Packing items at home or in an industrial environment has seen a great benefit from stretch wrap. This elastic film is a combo of resin (which is essentially polymeric feed stock), tackifiers, a pigment to make it either opaque or tinted and UV resistant additives. Stretch wrap film is available as cast or blown film. Cast plastic film is made by first melting the thermoplastic material which goes through a flat die onto a chill roll where it solidifies. The melted thermoplastic material of the blown film goes through a circular die with the help of a large air bubble blown inside. The difference between the two is that blown film is opaque and it makes a lot more noise than cast film during the unwrapping process.
Stretch film wrap is a versatile material that offers visibility making it easy for packages to be scanned. With stretch wrap film you won’t have to fiddle around with an item to figure out where its bar code is nor will the scanner have issues reading it through the film. Of course, the see-through properties will depend on the type of stretch film you use.
Since there is no equipment needed to use this type of product, it makes packing a box or furniture more affordable. Unlike heat shrink film, the stretching and wrapping doesn’t require special equipment and it also takes less time to wrap an item. Stretch film wrap is also recyclable so you are definitely using an eco-friendly solution here.
With plastic film wrap your items will be free of moisture, dust and dirt. There are also stretch wraps that offer UV protection too so you won’t have to worry if the sun is going to affect the colour of your sofa or armchair. You can also conceal your items if you go with blown plastic stretch wrap which can help reduce the chances for an item to get stolen.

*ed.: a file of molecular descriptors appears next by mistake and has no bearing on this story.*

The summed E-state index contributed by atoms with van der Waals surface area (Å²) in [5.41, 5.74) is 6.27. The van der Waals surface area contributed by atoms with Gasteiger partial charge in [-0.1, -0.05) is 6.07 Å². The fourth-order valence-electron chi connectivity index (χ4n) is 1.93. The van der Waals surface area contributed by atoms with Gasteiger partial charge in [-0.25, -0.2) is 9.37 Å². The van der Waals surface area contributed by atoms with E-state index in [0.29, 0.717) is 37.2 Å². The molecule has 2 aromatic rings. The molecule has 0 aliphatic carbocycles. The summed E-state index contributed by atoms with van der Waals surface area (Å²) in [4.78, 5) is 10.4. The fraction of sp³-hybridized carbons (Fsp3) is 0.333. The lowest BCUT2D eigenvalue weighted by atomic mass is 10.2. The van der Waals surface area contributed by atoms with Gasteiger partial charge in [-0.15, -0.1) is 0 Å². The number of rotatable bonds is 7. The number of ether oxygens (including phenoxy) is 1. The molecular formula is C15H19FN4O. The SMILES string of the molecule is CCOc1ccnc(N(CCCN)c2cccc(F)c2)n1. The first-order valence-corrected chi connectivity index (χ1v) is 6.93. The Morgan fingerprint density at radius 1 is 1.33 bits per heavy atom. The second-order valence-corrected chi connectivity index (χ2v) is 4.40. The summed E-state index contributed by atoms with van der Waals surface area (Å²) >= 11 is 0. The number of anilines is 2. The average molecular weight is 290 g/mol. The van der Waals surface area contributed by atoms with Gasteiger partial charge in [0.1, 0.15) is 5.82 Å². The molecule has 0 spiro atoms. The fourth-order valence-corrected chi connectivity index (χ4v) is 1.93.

The most common use of stretch film wrap is palletising boxes but plastic stretch wrap can also be used to wrap buckets full of dry goods, paint and other liquids. Canned beverages, electronics such as blood pressure monitors and handheld GPS’s and mulch are often wrapped in film wrap alongside bricks, tubes, live trees and plants. This film is often used to keep big paper formats together, to prevent carpets from unrolling and as a form of protection when transporting windows. You can also see plastic stretch wrap being used to pack tires, wood and clay with canned beverages, wire reels and medical products being wrapped in it as well.
How to Use Stretch Film
When moving from one place to another it’s important to have your furniture pieces safe. Using plastic stretch film for this purpose will require having dry and clean furniture in order to ensure that moisture or dirt don’t get trapped. Removable parts (if any) need to be taken off so the furniture piece is easier to wrap and more compact too. You can place the removable parts in a box.
Wooden or leather pieces of furniture need to be wrapped with paper padding in order to allow for breathability and extra protection too. Cover items with stretch wrap by starting from the bottom and going around the item upwards until you have it completely wrapped. Do this by having your fingers placed in the empty space of the roll and letting it unwrap when going around the furniture piece. You should put extra foam and cardboard pieces on the corners in order to keep them protected.
Whilst wrapping a pallet may seem like a pretty straightforward process, it actually requires certain things to be done in order to ensure that the items are placed in a compact manner and that the load doesn’t shift. In order for a pallet to be wrapped, you need to make sure you have a roll of the corresponding size. In this case, the size of the roll should match the size of the items that are at the top of the pallet.
- Start by placing the items so that they are as close to each other as possible to prevent them from moving when you’re palletising. Before you start wrapping the items, make sure to attach the wrap to the pallet. Do this by scrunching up the end of the wrap like a rope and tying it around a corner.
- Start wrapping around the same way you would wrap a furniture piece but now make sure you cover 50% of the previous layer each time you go around the items on the pallet. For a more stable structure, you can add one more layer going from top to bottom, the same way you did when you were going from the base to the top of the pallet. Once done, tear the wrap and fold the end underneath one of the edges.